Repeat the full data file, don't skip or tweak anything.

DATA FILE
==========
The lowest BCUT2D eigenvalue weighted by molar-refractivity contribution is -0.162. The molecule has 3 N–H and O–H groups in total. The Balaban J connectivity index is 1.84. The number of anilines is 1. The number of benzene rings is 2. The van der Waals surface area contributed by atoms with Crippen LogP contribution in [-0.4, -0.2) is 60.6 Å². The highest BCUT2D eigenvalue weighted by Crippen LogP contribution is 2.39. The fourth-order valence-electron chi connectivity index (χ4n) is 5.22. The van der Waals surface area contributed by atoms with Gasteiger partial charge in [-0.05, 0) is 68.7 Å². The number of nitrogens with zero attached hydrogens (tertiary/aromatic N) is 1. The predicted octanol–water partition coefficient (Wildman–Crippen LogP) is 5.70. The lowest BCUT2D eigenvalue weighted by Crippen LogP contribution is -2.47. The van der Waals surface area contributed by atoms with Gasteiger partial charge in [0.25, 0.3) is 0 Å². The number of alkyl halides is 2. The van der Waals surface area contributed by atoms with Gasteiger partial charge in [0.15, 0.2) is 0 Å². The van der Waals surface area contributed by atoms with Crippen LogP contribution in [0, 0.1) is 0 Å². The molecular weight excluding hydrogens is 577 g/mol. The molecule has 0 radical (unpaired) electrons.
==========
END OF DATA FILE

The lowest BCUT2D eigenvalue weighted by molar-refractivity contribution is -0.162. The molecule has 3 N–H and O–H groups in total. The Balaban J connectivity index is 1.84. The number of anilines is 1. The number of benzene rings is 2. The van der Waals surface area contributed by atoms with Crippen LogP contribution in [-0.4, -0.2) is 60.6 Å². The highest BCUT2D eigenvalue weighted by Crippen LogP contribution is 2.39. The fourth-order valence-electron chi connectivity index (χ4n) is 5.22. The van der Waals surface area contributed by atoms with Gasteiger partial charge in [-0.05, 0) is 68.7 Å². The number of nitrogens with zero attached hydrogens (tertiary/aromatic N) is 1. The predicted octanol–water partition coefficient (Wildman–Crippen LogP) is 5.70. The lowest BCUT2D eigenvalue weighted by Crippen LogP contribution is -2.47. The van der Waals surface area contributed by atoms with Gasteiger partial charge in [0.25, 0.3) is 0 Å². The number of alkyl halides is 2. The van der Waals surface area contributed by atoms with Gasteiger partial charge in [0.15, 0.2) is 0 Å². The van der Waals surface area contributed by atoms with Crippen LogP contribution in [0, 0.1) is 0 Å². The molecular weight excluding hydrogens is 577 g/mol. The molecule has 0 radical (unpaired) electrons.